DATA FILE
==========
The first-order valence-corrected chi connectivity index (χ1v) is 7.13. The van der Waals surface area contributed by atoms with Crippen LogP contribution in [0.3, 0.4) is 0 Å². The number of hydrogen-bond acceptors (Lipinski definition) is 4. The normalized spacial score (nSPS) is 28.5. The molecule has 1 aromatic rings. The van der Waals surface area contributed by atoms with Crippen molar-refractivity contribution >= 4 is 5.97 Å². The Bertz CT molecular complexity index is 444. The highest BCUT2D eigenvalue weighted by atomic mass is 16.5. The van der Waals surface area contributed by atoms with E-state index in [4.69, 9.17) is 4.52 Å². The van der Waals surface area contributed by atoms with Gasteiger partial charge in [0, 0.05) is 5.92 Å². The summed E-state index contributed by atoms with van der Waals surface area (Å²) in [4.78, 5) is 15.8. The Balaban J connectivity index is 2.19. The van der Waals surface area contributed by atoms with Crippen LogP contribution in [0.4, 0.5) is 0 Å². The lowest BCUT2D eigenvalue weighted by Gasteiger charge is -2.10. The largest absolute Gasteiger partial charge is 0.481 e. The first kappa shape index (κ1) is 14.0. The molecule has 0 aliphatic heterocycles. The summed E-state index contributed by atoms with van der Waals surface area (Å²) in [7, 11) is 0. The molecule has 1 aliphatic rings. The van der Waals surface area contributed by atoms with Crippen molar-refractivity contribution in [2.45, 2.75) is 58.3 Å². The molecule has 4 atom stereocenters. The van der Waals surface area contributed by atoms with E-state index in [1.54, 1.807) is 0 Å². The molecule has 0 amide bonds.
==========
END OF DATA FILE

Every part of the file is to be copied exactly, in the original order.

The first-order valence-corrected chi connectivity index (χ1v) is 7.13. The van der Waals surface area contributed by atoms with Crippen LogP contribution in [0.3, 0.4) is 0 Å². The number of hydrogen-bond acceptors (Lipinski definition) is 4. The normalized spacial score (nSPS) is 28.5. The molecule has 1 aromatic rings. The van der Waals surface area contributed by atoms with Crippen molar-refractivity contribution >= 4 is 5.97 Å². The Bertz CT molecular complexity index is 444. The highest BCUT2D eigenvalue weighted by atomic mass is 16.5. The van der Waals surface area contributed by atoms with E-state index in [4.69, 9.17) is 4.52 Å². The van der Waals surface area contributed by atoms with Gasteiger partial charge in [0, 0.05) is 5.92 Å². The summed E-state index contributed by atoms with van der Waals surface area (Å²) in [4.78, 5) is 15.8. The Balaban J connectivity index is 2.19. The van der Waals surface area contributed by atoms with Crippen LogP contribution in [0.4, 0.5) is 0 Å². The lowest BCUT2D eigenvalue weighted by Gasteiger charge is -2.10. The largest absolute Gasteiger partial charge is 0.481 e. The first kappa shape index (κ1) is 14.0. The molecule has 0 aliphatic heterocycles. The summed E-state index contributed by atoms with van der Waals surface area (Å²) in [7, 11) is 0. The molecule has 1 aliphatic rings. The van der Waals surface area contributed by atoms with Crippen molar-refractivity contribution in [2.45, 2.75) is 58.3 Å². The molecule has 4 atom stereocenters. The van der Waals surface area contributed by atoms with E-state index in [1.54, 1.807) is 0 Å². The molecule has 0 amide bonds.